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THE DIVINE ANSWER
‘The Lord answered Job.’
I. Again Jehovah proceeds, and as at the commencement of the last, so now He charges Job to ‘gird up’ his ‘loins like a man.’—In each case there is in this introductory word the suggestion of God’s consciousness of man’s dignity. The things which He has been describing cannot hear or answer this Divine wisdom. Job can, and he is called upon to exercise these distinctive powers of his humanity. The present address of God deals with the one respect in which Job has manifested his folly. In the midst of all his suffering he has by inference flung blame upon the method of God. This God now challenges, not to explain it, but first to suggest to Job that he attempts to occupy God’s place in the universe. There is a fine and tender satire in Jehovah’s call to Job to assume the reins of government. Let him deck himself, and array himself, and exercise his power. Let him do it in the moral realm, in which his criticism has been at work. Let him abase and humble the proud and lofty, and evil and wicked ones. When Job can do this, then Jehovah will acknowledge that his own right hand can save him.
II. Having challenged Job to assume the government of the world, and that in the moral realm, Jehovah now suggests two experiments.—It has been objected by some that the descriptions of behemoth and leviathan are interpolations, as they do not seem to fit in with the general argument at this point. This surely, however, misses the real thought. Having, as we have seen, called upon Job to exercise government, and that in the moral realm, Jehovah brings before him two animals, non-moral; and, moreover, suggests that Job should exercise his authority and power over them. This is a much easier thing than governing men. The material always yields itself to man’s government with greater ease than the moral. If this man can be made to feel his absolute weakness in the lower sphere, he will naturally deduce therefrom his impotence in the higher. If he cannot govern these, how can he assume the functions of the One who made them, and perfectly governs them? The description of behemoth leaves very little room for doubt that the animal we know as the hippopotamus is intended. Let all the description be carefully noted, and correspondence will be discovered.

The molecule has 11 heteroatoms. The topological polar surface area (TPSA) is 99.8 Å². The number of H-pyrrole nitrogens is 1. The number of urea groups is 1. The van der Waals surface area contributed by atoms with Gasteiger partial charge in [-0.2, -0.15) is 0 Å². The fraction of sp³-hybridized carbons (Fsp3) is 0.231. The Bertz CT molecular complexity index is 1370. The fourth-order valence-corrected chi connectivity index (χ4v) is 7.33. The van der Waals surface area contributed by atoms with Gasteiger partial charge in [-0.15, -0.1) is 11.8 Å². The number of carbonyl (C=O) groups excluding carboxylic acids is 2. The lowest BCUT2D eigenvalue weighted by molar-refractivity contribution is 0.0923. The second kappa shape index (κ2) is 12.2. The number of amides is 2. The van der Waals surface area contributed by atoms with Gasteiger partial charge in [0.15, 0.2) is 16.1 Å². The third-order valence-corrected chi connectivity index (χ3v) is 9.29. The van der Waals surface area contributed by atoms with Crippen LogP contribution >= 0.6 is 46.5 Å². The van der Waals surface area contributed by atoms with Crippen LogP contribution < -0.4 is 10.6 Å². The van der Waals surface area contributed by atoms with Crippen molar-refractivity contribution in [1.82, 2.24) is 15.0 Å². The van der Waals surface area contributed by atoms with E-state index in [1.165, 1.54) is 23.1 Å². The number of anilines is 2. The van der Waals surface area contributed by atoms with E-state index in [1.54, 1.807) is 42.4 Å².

‘The reasoning is from the less to the greater, and is, therefore, in this case conclusive. The lower animals exercise their instincts and find what is suited to their needs. And shall it not be so with man? Shall he, able to observe the signs of an all-embracing plan, not confess and trust the sublime justice it reveals? The slightness of human power is certainly contrasted with the omnipotence of God, and the ignorance of man with the omniscience of God; but always the Divine faithfulness, glowing behind, shines through the veil of nature, and it is this Job is called to recognise.’
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Nisbet, James. "Commentary on Job 40". The Church Pulpit Commentary. https://www.studylight.org/
the First Week of Advent